Cloth diapering,  Parenting

Cloth diapering [Part 2]

A part of me was sad when our cloth diapering journey ended, but you may know that I was also really looking forward to living my best life…NAPPY FREE! Moms….a nappy free life, is the BEST LIFE…no jokes!!! The sequel to ‘Cloth Diapering…who does that?’ is probably 2yrs in the making! This post has been sitting in my drafts for YEARS! I have moms telling me they loved part 1….so where’s part 2? ‘Please post the link….‘ *insert crickets chirping*. I would ignore the comments…. BUT here we are! Sorry…..but better late than never right? I’ve blown the cobwebs off this draft, I polished it up, ready for 2019!

The first post covered the basics of how to clean and store your dirty nappies, the nitty gritty of caring for them. This post, will deal with the different types of nappies. Believe me….there are lots and lots of types of nappies!! I am pretty sure by now a lot of the terminology has changed, and I am going to be a bit outdated with what I know.

Types of nappies:

Flats

These are the old-school square shaped nappies that we wore as kids! The ones you fold, use a snappy or saftey pin with and put a cover over it. The only flats I used are the towelling ones that you buy in packs from Woolworths, Ackermans, Peps, etc. You get them in a variety of materials though, hemp being a popular one I recall. These are probably the most inconvenient in terms of needing to fold them, but cost effective and easy to clean, dry, etc.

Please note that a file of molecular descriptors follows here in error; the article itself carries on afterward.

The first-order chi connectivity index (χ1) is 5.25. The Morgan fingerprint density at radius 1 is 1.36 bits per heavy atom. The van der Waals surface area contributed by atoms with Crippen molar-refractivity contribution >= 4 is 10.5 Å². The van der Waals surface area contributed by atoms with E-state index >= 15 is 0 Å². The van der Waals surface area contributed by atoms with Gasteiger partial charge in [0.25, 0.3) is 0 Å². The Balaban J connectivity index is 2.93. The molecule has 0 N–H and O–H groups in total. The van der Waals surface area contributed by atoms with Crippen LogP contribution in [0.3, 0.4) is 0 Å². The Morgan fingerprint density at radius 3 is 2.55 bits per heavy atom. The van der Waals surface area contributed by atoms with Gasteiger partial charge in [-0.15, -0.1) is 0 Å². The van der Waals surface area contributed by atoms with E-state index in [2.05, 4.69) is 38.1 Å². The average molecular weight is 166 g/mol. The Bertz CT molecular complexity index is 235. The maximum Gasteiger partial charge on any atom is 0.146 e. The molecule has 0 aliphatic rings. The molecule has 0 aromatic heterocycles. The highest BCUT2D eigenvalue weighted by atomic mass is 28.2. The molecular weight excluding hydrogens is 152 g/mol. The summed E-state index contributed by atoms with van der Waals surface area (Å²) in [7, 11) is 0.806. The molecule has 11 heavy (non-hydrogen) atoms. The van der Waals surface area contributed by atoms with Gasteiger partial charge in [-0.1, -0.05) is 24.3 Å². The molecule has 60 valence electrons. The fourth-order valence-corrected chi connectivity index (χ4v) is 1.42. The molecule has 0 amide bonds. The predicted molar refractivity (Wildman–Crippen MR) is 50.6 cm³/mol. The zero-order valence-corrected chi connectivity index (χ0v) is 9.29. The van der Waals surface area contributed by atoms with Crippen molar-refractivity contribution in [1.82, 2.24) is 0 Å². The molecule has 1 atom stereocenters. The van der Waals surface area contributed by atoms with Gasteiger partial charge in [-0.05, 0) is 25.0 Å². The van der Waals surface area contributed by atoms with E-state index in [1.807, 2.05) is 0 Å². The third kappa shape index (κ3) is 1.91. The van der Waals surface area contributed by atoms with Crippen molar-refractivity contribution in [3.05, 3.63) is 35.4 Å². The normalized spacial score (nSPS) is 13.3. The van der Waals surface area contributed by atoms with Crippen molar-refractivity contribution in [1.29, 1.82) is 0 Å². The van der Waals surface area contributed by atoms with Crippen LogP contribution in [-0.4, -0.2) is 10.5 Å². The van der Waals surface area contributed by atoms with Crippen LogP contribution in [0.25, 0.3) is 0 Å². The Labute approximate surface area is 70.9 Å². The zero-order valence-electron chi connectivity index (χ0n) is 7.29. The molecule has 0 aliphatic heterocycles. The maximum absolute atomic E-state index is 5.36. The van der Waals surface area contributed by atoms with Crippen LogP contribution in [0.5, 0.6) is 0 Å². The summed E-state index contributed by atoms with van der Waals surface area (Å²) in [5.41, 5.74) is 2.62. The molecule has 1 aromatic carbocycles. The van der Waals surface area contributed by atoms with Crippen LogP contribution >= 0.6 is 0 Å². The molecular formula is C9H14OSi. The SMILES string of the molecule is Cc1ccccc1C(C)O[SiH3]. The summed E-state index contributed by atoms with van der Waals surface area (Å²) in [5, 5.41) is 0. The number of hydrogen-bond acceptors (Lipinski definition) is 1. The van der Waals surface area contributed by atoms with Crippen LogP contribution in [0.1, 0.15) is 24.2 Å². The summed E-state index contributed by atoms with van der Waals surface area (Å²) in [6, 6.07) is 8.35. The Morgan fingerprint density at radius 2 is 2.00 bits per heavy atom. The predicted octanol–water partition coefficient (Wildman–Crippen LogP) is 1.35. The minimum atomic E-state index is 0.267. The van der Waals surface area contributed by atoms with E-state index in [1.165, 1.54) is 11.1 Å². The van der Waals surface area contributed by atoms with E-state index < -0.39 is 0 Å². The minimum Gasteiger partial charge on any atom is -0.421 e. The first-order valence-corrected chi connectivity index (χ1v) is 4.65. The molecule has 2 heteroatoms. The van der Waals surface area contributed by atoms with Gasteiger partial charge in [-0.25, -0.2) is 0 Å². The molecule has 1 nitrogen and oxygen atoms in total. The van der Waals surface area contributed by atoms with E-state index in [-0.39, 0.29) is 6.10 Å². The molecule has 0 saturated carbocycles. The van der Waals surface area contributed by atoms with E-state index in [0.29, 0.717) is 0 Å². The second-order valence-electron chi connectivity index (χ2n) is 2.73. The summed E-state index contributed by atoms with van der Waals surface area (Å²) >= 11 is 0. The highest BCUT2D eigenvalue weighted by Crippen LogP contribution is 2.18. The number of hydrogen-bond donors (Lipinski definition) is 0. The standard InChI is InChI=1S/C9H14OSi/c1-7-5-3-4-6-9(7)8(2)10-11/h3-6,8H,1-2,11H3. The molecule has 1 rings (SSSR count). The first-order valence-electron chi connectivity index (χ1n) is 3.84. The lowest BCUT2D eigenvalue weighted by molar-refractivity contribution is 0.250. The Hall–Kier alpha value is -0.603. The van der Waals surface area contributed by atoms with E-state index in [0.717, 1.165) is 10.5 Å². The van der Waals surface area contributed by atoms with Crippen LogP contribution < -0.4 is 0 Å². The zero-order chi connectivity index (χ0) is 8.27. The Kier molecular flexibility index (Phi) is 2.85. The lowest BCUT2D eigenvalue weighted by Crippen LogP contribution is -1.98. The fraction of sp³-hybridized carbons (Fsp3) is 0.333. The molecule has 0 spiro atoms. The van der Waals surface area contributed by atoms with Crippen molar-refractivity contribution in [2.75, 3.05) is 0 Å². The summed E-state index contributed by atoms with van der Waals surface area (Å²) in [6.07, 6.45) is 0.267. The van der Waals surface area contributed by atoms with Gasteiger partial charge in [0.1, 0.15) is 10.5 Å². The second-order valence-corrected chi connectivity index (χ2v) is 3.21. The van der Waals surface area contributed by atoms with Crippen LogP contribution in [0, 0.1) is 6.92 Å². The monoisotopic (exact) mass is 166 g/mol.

Pockets

So what is a pocket? Essentially, it’s a nappy that has a little pocket inside it and into this pocket, you stuff the insert. The insert is the part that absorbs the fluid.

Inserts come in different types of materials:

    1. Microfibre (this is the only type of insert that should never touch baby’s skin, so always inside a pocket only)
    2. Hemp
    3. Bamboo
    4. Various cotton and/or minky combinations; Combinations of the above
    5. Some people use receiving blankets to stuff into pockets as well.

All in one cloth nappiesAll in one (AI0)

This is a basically a nappy where you just basically put it on like a disaposable. There is no stuffing of pockets or adding of a cover. All in ones are waterproof and the insert is stitched onto the nappy. These are very convenient and not badly priced (brand dependent), but they take longer to dry.

All in 2 nappies

All in two (AI2)

This nappy is waterproof, but the difference, compared to an All-In-One, is that the insert is not stitched in, but clips in. The benefit of this is that the wet inserts can be clipped out and new fresh inserts clipped into the same cover. Truthfully though, I just used to unclip and chuck it all into the wash. I’ve never reused the cover of an All in Two, but the option is there.

Cloth diapers
SIO on left, Hybrid Fitted on right

Snap in one (SIO)